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Widespread staff shortages exacerbate pressures facing radiation oncology clinics; ASTRO Advocacy Day calls for action

Press releases may be edited for formatting or style | May 23, 2023 Rad Oncology
ARLINGTON, Va., May 23, 2023 (view online) — More than 9 in 10 radiation oncologists report that their practices face clinical staff shortages, according to a new national survey from the American Society for Radiation Oncology (ASTRO). More than half (53%) of the doctors said the shortages are creating treatment delays for patients, and 44% say they are causing increased patient anxiety.

The new ASTRO survey illustrates how staffing issues exacerbate the pressures that radiation oncology clinics face due to ongoing and excessive cuts to Medicare reimbursements, burdensome prior authorization requirements, and rising costs and inflation. Radiation oncologists from across the country are in Washington, D.C. today to advocate for policies to help alleviate stresses on cancer clinics and increase access and equity in cancer care, as part of ASTRO’s Advocacy Day.

Other key findings from the survey include:
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Practice operating costs are up 23%, on average, compared to before the pandemic. Most respondents (77%) said professional staffing is the main factor driving increased costs.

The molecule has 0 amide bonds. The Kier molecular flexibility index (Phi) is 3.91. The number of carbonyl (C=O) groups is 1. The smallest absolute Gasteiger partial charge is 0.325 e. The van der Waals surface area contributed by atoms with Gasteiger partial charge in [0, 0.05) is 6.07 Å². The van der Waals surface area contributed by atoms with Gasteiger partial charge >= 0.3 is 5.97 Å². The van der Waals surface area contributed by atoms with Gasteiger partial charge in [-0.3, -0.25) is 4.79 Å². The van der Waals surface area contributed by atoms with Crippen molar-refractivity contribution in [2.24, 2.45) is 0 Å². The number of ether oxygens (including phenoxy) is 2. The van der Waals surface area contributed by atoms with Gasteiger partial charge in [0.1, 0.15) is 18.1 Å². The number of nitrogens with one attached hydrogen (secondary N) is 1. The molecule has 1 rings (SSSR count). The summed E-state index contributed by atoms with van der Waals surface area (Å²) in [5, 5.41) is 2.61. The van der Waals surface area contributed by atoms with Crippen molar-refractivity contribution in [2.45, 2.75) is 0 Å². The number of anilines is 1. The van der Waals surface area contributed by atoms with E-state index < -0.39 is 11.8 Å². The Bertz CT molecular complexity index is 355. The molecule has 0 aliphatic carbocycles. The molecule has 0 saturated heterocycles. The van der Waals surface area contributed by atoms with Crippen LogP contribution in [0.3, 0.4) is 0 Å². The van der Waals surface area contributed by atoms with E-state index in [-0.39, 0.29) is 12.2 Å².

93% of the doctors said their practice is facing shortages of key clinical staff – nurses, therapists, physicists, dosimetrists, trial coordinators – and 80% said the shortages are worse than last year.
Staff shortages affect patient care in multiple ways. In addition to causing treatment delays (53%) and increased patient anxiety (44%), they also are forcing many practices to reduce support services such as patient navigation (48%).
More than one million people receive radiation therapy each year to treat cancer and other diseases, yet ongoing cuts, prior authorization and rising costs threaten to undermine equitable access to this life-saving treatment. In a recent poll, 93% of adults diagnosed with cancer said that radiation therapy is safe and effective at treating cancer.

Radiation oncologists will meet with members of Congress today to call for continued support of patients and the larger cancer care community, with an emphasis on three legislative priorities:

1. Support Stability, Access, Value and Equity (S.A.V.E.) in Medicare payment policies.

Radiation oncology delivers high value for patients and for Medicare, but under the Medicare Physician Fee Schedule, radiation oncology has seen more cuts than any other medical specialty, in excess of 20% over the last decade. A recent study found average Medicare reimbursement decreased for all 16 of the most common radiation therapy courses from 2010 to 2020, with reimbursement for intensity-modulated treatments that significantly improve patient outcomes down nearly 40%. Without intervention, millions of dollars in additional Medicare cuts could come this summer that will further threaten patients’ access to high-quality cancer care.

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